Celebrity Cases Don’t Reflect Domestic Violence Laws’ Reality
It’s an unfortunate truth in America—both celebrities and the very rich often get away with crimes the average person would be locked away for.
The Huffington Post recently sought to answer the question “Why Do Famous Men Keep Getting Away With Violence Against Women?” The piece rode the wake of the recent release of the biopic Straight Outta Compton, which focused on the rise of rap group N.W.A.
Though the film was a box office success, it also raised scrutiny over the history of one of the group’s most famous members, rapper and producer Dr. Dre. Huffington Post journalist Zeba Blay pointed out how the wildly successful public figure had escaped the attention of popular media for many years over allegations of violence against women.
Dr. Dre, who recently sold his company Beats Electronics to Apple for $3 billion, has something of a dark past. In 1992, he physically assaulted music journalist Dee Barnes—a brutal attack that earned him only probation and community service. His ex-wife has also accused him of many instances of domestic violence, but no legal charges have been filed.
The article also mentions Sean Penn, an Academy Award winning actor who continues to enjoy attention in the public sphere. This is all despite his shocking criminal record, which includes many instances of assault and battery. Most infamously, the actor reportedly tortured Madonna during their relationship for 9 hours in 1987. Reports say Penn tied her to a chair, beat her with a baseball bat, and forced her to perform humiliating sexual acts.
Zeba Blay lists a number of famous men who have escaped both public criticism and/or standard criminal punishments despite alleged and admitted violence towards women, including John Lennon, Eminem, Charlie Sheen, Nicolas Cage, Sean Connery, and Bill Murray. Though the details surrounding each case vary widely, Blay points out that all of them emerged from domestic violence accusations with their careers—and freedom—intact.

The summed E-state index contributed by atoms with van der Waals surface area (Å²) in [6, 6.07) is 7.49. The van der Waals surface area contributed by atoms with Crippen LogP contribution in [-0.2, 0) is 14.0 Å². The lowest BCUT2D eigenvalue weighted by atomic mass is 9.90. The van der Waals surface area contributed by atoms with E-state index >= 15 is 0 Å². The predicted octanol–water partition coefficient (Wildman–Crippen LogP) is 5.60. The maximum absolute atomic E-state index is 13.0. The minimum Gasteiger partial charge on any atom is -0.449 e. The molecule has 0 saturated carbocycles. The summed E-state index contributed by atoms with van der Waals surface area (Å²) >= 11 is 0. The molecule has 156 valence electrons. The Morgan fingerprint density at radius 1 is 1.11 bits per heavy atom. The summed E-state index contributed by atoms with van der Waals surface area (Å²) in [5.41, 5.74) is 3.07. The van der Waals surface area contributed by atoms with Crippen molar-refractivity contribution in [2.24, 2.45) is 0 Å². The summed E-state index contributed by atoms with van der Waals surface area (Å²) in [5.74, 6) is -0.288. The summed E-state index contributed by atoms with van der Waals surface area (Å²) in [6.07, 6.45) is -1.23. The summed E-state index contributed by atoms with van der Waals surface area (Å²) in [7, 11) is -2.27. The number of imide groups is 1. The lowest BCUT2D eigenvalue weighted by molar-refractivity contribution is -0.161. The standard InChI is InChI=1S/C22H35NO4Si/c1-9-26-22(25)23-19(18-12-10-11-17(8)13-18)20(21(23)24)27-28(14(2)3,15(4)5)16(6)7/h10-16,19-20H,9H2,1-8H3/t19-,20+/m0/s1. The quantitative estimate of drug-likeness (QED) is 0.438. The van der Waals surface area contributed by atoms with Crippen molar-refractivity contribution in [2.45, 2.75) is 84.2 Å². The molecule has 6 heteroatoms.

Celebrity Cases Do Not Mirror Real Life Punishments
This well-documented blind spot of the criminal justice system might lead you to believe that domestic violence charges are not taken seriously by criminal courts, but nothing could be further from the truth. Celebrities and their handlers can afford to pay their way out of the system, and often are able to settle cases quietly outside of the court. The average American is not so fortunate. The vast majority of men and women accused of domestic violence face harsh criminal punishments and tarnished reputations.
Our own state of Illinois takes domestic violence charges very seriously. For example, domestic battery can result in imprisonment for up to one year. As is the case for many of the male celebrities mentioned above, if you have a past history of domestic abuse, your charge can be upgraded to a felony. The standard punishment can include 1 to 3 years imprisonment, although the prosecutor in some cases may request a harsher punishment.
A more serious charge, aggravated battery, is a class 2 felony—punishable by 3 to 7 years of imprisonment. Those convicted, even if they are sentenced to probation, must serve a minimum of 60 days in prison. If you are convicted of domestic battery and you have prior convictions of this charge, the minimum punishment enforced by law is 3 years imprison. That means even if you receive a probationary punishment, you will still have to serve additional prison time.
What it boils down to is this: if you’ve been accused of domestic violence charges, don’t assume the law will go easy on you. Contact an experienced Illinois criminal defense attorney with a successful track record in this area today, because the sooner you start crafting your defense, the more likely you are to receive a positive outcome.
About the Author:
Andrew M. Weisberg is a former felony prosecutor who now serves as a defense attorney in the greater Chicago area. He has extensive experience in handling all types of criminal cases, from sex offenses and domestic violence to retail theft-related crimes, Murder, and drug crimes.